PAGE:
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27/09/2016

Kate pairs a £400 Holland & Holland shooting jacket with her well-worn hunting boots as she and Wills meet First Nation people and are taken into Canada's Great Bear Rainforest

Strolling side by side, the Duke and Duchess of Cambridge explored the natural beauty of Canada's Great Bear Rainforest on day three of their royal tour.

After battling wind and rain early in the day, the royal couple enjoyed some dry weather for the walk through a wooded glade in the rainforest, which stretches some 250miles along the coastline of British Columbia.

Kate, 34, dressed down for yesterday's engagements in Zara jeans and what looked to be her trusted pair of Penelope Chilvers boots. She stayed warm and dry in a Holland & Holland safari jacket, believed to cost £400.

Earlier the couple were greeted warmly by the indigenous Heiltsuk people as they arrived on the remote island community of Bella Bella.

In a joyous ceremony, the royals were welcomed as 'hemas', a hereditary chief, and ‘umaks’, a woman of high rank or standing as they received a number of gifts from the First Nation hosts.

William and Kate were shown one of the most precious items owned by the community, a royal staff with a silver crown head given to the present chief’s great-grandfather by Queen Victoria.

It was awarded to the Heiltsuk people as a sign of honour with, as folklore has it, a message saying: 'This is a mark of respect. If your people need anything then you must ask my government.'

In a ceremony that went on for an hour longer than planned, the couple were treated to traditional dancing by groups of brightly-evening dresses young children who clearly entranced the smiling duchess.

They also watched while a large group of women, revered in the Heiltsuk community as 'life givers', danced what was known as 'A ladies' welcome' to the sound of drums and chanting.

Then it was time for the gift giving.

Chief Marilyn Slett told them: 'On behalf our nation we welcome you and we thank you for being here as part of the healing that we are undertaking. As part of our....feasting system we would like to give our guests a gift.'

First the blankets and then the 'dancing vests' - worn by men, women and children during traditional celebrations - were placed over the couple' shoulders.

'We use these blankets to wrap the spirits of our ancestors around you and to unite your spirits together with ours,' they were told.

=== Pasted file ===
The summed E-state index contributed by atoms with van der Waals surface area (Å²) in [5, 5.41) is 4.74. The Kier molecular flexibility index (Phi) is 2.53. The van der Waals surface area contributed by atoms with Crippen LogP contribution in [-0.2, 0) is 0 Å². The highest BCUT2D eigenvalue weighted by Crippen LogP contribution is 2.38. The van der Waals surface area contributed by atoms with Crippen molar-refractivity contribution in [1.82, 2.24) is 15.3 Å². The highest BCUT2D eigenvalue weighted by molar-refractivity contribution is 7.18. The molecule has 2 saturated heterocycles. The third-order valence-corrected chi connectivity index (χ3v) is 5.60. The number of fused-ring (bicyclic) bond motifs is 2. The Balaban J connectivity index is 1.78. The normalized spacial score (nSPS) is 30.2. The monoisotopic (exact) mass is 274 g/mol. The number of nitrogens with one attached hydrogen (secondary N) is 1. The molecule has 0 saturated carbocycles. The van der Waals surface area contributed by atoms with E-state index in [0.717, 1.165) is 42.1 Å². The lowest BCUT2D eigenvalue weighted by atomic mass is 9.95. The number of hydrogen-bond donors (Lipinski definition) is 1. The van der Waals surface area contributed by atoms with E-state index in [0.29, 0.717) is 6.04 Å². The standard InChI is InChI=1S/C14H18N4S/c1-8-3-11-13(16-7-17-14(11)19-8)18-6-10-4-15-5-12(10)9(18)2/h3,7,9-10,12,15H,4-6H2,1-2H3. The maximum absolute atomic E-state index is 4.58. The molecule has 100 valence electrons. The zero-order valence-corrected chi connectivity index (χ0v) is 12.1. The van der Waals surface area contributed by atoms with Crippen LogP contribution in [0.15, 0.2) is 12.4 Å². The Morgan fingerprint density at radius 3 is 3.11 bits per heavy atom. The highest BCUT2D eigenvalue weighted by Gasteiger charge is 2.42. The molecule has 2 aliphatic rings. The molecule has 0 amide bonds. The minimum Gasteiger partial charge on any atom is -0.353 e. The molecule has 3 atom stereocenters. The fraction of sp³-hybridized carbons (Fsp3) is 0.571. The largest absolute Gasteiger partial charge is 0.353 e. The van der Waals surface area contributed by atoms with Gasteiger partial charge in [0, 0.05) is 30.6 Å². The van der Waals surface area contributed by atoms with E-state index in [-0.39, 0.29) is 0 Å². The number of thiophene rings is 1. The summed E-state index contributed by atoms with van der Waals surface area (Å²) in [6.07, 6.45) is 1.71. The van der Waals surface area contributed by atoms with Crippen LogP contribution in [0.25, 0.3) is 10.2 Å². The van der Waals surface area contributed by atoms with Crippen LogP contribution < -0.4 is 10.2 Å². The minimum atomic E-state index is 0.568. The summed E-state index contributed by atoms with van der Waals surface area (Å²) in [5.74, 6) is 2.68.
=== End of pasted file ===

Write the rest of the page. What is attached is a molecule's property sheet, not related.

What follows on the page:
'In our way our blankets encompass the sprites of our ancestors, our history and our culture, our stories of who we are and where we come from.'

The blankets were printed with the outline of a grizzly bear, trees to represent the forest that surrounds the Heiltsuk community and local flora and fauna.

'The design represents all life, not just animals but us as humans. There is no hierarchy in the importance of life, we are all dependent on one another,' Chief Slett said.

They were then handed miniature dancing vests for their children - one in white for Charlotte and another in black for George, and examined them delightedly.

William and Kate were also given a traditional doll by a woman carrying a baby for Charlotte.

William could be seen jokingly pretending to take the little child instead, which he then clucked affectionately under the chin.

They were also given a painted drum for George and urged them to bring him back to the community to learn 'how to free the spirits of the drum'.

The couple also sat listening to several speeches from senior members of the Heiltsuk community about the battle to protect and nurture their traditional lands.

'We face many threats to our way of life and the work of our ancestors. Wide ranging energy projects, super tankers in our pristine waters....are all things we fight today,' said Chief Slett.

She also praised William's late mother, Princess Diana, as a 'humanitarian and a world advocate'.

'She remains in our hearts,' she said, as Kate clapped.

Speaking earlier one of the elders of the community, Edwin Newman, said he was keen to use the visit to impress on William and Kate the history of his people and 'how we connect with the land and connect with the ocean'.

He said: 'We farm the ocean, that is our living. We do have rights. All these restrictions that they are putting in place are an infringement on our rights. This is not just about bears, it is about the people here.

'As long as the sun rises, as long as the trees grow, this land is under our stewardship and we will continue to protect it. It is under our stewardship.'

He said that Queen Victoria's staff, so proudly kept by the Heiltsuk people, represented her acknowledgement of their people's sovereignty.

And Prince George and Princess Charlotte were not forgotten, with presents of a small black dancing vest and doll for the little royals, who had stayed back in Victoria, the family base, with their nanny.

The couple were urged to return with their three-year-old son so that he could be taught 'how to release the spirit of the drum'.

They later enjoyed a short stroll through a wooded glade in the Great Bear Forest, as they made their way to plaque unveiling ceremony that formally marked the natural wonder becoming part of the Queen's Commonwealth Canopy network.

Stretching over 250 miles along the central and north coast of British Columbia, the Great Bear Rainforest is the planet's largest intact temperate rainforest.

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